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KELKAR DILUTED

The consultation papers of Mr Vijay Kelkar have now become final reports. The direct tax consultation paper was the more controversial of the two, pushing generally for the removal of exemptions. This was especially true of personal income taxes, despite the task force arguing that the removal of exemptions and standard deductions was more than compensated by the lowering of rates and raising of the threshold to Rs 1 lakh a year. Since the agenda of the Bharatiya Janata Party is one of placating the middle class, it is not surprising that the deputy prime minister and the finance minister distanced themselves from the consultation paper. The Rajnath Singh committee, set up by the BJP to analyse Mr Kelkarís recommendations, described them as an electoral disaster. Given the flak, Mr Kelkar has diluted some of his original recommendations and thus their economic logic as well. In the transition from consultation paper to final report, the two slabs of 20 per cent (Rs 1 to Rs 4 lakh) and 30 per cent (more than Rs 4 lakh) remain. Surcharge and standard deduction will be scrapped, but there will be a conveyance allowance of up to Rs 7,600 a year. There are exemptions for housing, pensions, insurance, education and senior citizens, that for handicapped citizens having existed in the consultation stage. It is doubtful whether this is sufficient to placate the vocal urban middle class.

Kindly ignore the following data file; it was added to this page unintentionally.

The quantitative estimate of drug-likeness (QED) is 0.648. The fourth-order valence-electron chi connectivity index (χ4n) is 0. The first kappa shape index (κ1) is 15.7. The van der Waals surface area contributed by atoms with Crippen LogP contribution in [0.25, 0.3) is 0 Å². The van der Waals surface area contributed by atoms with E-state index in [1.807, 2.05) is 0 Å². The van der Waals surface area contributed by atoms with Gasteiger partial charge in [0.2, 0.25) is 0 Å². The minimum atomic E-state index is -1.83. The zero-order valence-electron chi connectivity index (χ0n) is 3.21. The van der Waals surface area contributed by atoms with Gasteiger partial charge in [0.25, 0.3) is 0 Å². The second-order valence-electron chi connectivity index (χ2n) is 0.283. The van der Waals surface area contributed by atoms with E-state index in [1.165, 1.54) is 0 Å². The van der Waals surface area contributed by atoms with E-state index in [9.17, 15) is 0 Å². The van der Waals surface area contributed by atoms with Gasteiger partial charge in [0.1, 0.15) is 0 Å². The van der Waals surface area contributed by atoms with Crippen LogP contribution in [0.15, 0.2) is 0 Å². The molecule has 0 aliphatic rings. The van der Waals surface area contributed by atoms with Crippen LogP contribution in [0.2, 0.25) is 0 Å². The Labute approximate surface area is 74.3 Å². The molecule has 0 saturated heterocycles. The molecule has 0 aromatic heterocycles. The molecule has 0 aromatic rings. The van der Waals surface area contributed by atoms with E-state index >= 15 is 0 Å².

Hence, any prospect of these recommendations being reflected in the next budget is remote. Ditto for corporate tax proposals, more or less unchanged between consultation and final report. There may be some movement towards procedural improvements, including tax information network and better use of permanent account numbers. The proposal to tax agricultural income continues in the final report and with a threshold of Rs 1 lakh, 95 per cent of farmers will not be affected. But Parliament and political parties represent interests of large farmers rather than those of the small. So this is certain to be shot down. In the indirect tax case, the final report indicates greater deviation from the unification and harmonization argument in both customs and excise. This is the result of lobbying by chambers and industry organizations. The only worthwhile change in the final report is the acceptance of export incentive schemes other than duty drawback. Mr Kelkar may think that he has handled the political economy by diluting economic rationality in both the direct and indirect tax cases. But this is unlikely to be enough. Both sets of recommendations represent complete packages and there is also the danger that they will be partially implemented.

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